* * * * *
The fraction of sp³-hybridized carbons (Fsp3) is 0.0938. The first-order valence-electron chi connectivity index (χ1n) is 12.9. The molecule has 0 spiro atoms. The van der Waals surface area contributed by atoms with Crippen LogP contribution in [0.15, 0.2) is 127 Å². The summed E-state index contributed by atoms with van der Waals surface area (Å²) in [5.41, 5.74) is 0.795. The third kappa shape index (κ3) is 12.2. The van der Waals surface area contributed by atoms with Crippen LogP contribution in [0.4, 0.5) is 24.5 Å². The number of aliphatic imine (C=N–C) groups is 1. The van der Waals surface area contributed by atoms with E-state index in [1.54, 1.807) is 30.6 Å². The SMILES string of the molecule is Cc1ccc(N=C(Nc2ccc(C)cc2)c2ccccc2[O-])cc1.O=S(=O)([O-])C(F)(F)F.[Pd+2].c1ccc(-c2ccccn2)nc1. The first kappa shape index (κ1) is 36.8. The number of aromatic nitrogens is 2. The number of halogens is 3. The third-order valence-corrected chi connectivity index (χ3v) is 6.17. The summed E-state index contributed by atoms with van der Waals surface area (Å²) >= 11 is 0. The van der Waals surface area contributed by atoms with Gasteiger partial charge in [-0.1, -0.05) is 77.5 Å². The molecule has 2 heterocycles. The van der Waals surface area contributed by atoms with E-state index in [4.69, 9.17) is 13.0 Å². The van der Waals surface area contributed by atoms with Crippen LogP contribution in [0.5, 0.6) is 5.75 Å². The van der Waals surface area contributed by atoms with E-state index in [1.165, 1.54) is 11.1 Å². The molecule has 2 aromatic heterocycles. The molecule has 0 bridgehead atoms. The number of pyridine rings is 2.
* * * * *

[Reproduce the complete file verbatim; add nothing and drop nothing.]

The fraction of sp³-hybridized carbons (Fsp3) is 0.0938. The first-order valence-electron chi connectivity index (χ1n) is 12.9. The molecule has 0 spiro atoms. The van der Waals surface area contributed by atoms with Crippen LogP contribution in [0.15, 0.2) is 127 Å². The summed E-state index contributed by atoms with van der Waals surface area (Å²) in [5.41, 5.74) is 0.795. The third kappa shape index (κ3) is 12.2. The van der Waals surface area contributed by atoms with Crippen LogP contribution in [0.4, 0.5) is 24.5 Å². The number of aliphatic imine (C=N–C) groups is 1. The van der Waals surface area contributed by atoms with E-state index in [1.54, 1.807) is 30.6 Å². The SMILES string of the molecule is Cc1ccc(N=C(Nc2ccc(C)cc2)c2ccccc2[O-])cc1.O=S(=O)([O-])C(F)(F)F.[Pd+2].c1ccc(-c2ccccn2)nc1. The first kappa shape index (κ1) is 36.8. The number of aromatic nitrogens is 2. The number of halogens is 3. The third-order valence-corrected chi connectivity index (χ3v) is 6.17. The summed E-state index contributed by atoms with van der Waals surface area (Å²) >= 11 is 0. The van der Waals surface area contributed by atoms with Gasteiger partial charge in [-0.1, -0.05) is 77.5 Å². The molecule has 2 heterocycles. The van der Waals surface area contributed by atoms with E-state index in [4.69, 9.17) is 13.0 Å². The van der Waals surface area contributed by atoms with Crippen LogP contribution in [0.5, 0.6) is 5.75 Å². The van der Waals surface area contributed by atoms with E-state index in [1.165, 1.54) is 11.1 Å². The molecule has 2 aromatic heterocycles. The molecule has 0 bridgehead atoms. The number of pyridine rings is 2.